Barry D. Smith studies the salvation-historical meaning of Jesus' death (commonly known as the atonement) in the New Testament. Smith works his way through the four theories of the doctrine of the atonement that have emerged in the history of Christian theology: moral influence, governmental, satisfaction and Christus victor theories.
Smith works from the premise that, for a theory of the atonement to be successful, no biblical data may be omitted or distorted, and the generalized concepts used to comprehend the biblical data must be easily seen as implicit in the data. From this vantage point, Smith advances a formulation of the atonement that is best supported by the biblical text itself. The conclusion Smith reaches is that the biblical data supports both the penal-substitutionary version of the satisfaction theory and the Christus victor theory of the atonement, each of which should be viewed as two parts of a more inclusive theory of atonement present in the New Testament.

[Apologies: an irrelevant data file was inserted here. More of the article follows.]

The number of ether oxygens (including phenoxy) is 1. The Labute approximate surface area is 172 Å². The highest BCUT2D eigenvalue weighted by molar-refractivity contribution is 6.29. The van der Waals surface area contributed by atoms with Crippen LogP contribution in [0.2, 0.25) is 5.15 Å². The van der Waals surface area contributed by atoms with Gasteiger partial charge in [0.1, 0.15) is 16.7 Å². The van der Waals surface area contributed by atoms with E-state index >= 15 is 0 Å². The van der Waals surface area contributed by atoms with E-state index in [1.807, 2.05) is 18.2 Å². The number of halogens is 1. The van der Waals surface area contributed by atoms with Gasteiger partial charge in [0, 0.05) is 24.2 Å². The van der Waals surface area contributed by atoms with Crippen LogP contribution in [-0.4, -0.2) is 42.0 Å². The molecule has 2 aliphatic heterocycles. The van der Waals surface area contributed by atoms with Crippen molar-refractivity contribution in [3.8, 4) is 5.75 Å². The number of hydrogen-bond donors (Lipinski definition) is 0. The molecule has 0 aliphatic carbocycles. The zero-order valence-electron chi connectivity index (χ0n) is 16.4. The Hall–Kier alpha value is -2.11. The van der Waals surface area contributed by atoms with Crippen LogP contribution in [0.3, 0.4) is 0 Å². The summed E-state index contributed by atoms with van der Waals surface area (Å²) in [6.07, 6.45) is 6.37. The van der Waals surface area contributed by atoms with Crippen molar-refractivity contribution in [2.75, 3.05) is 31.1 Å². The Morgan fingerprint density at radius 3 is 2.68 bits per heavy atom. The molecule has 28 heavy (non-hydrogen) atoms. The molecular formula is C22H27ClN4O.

Barry D. Smith is Professor of Philosophy and Religious Studies at Crandall University in New Brunswick, Canada.
Preface Acknowledgements Abbreviations Introduction 1. Servant of YHWH, Priest According to the Order of Melchizedek and Second 2. Sacrificial Suffering and Death 3. Being Justified and Righteousness of God 4. Other Expressions of the Soteriological Benefit of Christ's Death 5. Christ's Death as Means of Deliverance from Dominion of Satan 6. Testing of Theories of the Atonement Bibliography Indexes